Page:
So enough with the Apple-Samsung litigation speculation of the past two days. What does accelerating smartphone use mean for lawyers?
One thing about writing a legal weblog for over 7 years: if you throw enough words up on the Internet, some will either stick, or look modestly prescient later. (As to the other 95%, well, just move along…)
Back at the end of 2010, I had an extra bonus item for my obligatory “Top 10 for 2011” list. Here it is to save you a link-check:
11. Mobile Legal is On the Go. It’s coming to the corporate market and even faster to the consumer legal market. While many lawyers are still tied to a desk, many clients get outside in the fresh air and will increasingly have a smartphone in a purse or on the hip. Without totally geeking out, if the Apple iPhone comes to Verizon in 2011, the smartphone trend will really accelerate. If you are still using a BlackBerry, you likely haven’t seen what mobile search is like or what a newer Android phone linked to a 4G network will mean. Law firms will quickly see that their websites are totally inadequate for these computers on-the-go. Entrepreneurs will develop apps that strive to make legal practice more location-independent and cost-effective. Good if we get away from the office; bad if we have to work everywhere. Just a lawyer’s luck to be able to work all the time for clients who want to pay for results, not hours.
Rather than simply posting this, I wish I had gone long on Apple and shorted Blackberry maker RIMM. Visually, if we must:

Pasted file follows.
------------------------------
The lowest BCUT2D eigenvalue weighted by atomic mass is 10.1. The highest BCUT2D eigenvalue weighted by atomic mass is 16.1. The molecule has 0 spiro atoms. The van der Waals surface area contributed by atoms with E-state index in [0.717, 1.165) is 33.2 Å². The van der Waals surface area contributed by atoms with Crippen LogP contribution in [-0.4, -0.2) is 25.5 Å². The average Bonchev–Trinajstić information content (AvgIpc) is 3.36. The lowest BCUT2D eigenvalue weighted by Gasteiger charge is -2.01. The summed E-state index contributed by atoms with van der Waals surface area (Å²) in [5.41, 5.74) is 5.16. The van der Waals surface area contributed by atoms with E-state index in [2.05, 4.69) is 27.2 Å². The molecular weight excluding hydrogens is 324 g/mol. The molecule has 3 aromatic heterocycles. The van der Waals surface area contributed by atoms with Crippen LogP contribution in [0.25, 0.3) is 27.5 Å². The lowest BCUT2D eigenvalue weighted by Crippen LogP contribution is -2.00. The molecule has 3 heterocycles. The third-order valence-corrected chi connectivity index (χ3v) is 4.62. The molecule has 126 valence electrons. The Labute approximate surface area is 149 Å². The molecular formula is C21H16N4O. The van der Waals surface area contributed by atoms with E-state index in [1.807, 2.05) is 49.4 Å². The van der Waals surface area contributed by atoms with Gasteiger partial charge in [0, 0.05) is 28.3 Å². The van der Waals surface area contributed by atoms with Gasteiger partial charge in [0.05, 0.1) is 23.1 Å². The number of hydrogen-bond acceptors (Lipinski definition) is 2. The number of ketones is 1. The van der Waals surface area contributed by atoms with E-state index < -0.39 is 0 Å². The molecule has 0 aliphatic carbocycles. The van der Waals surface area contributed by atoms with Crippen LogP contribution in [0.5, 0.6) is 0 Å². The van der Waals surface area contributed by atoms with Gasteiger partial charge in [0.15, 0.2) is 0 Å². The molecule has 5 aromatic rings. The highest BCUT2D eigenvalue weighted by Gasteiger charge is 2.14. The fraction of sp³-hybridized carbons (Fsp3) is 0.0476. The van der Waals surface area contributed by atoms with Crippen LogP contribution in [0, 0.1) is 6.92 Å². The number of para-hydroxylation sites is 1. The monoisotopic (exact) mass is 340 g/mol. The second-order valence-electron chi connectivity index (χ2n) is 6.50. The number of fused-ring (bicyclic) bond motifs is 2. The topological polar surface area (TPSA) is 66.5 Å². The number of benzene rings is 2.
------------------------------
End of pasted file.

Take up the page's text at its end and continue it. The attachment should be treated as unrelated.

But back to late 2010, I missed the mobile video angle. Cisco has been tracking this trend for a while, and just yesterday a report surfaced that stated by next year half of all mobile phones will be smartphones (two years earlier than prior estimates).
BlackBerry is still mostly words and text. Apple’s iPhone (and those using Google’s Android OS) is all about pictures, video and things that move. We may use our smartphones for reading, but the fact that we can point at the familiar icon and watch a video in seconds is at the core of what is the real revolution in the palm of your hand.
I have been compiling a list of what this means, and I’ll start to throw it at the digital wall tomorrow.
The good news, it’s comprehensive. The bad news (for mobile users) it’s over two hours long. The other news (again, for some mobile users) it’s apparently in Flash, so it doesn’t always play back. (To be fair to video streaming sponsor ii3, this streaming feature helps ILTA members who can’t attend the live conference; perhaps there will be excerpts posted later).
Now here’s another approach, this time from Thomson Reuters. On this page, they have two YouTube videos embedded. Here’s one:
This video is 90 seconds long; the other one, 60 seconds. Both play on mobile phones. And because they are hosted on YouTube, they are easy to find. (I found them via Susan Hackett here, which is even better.)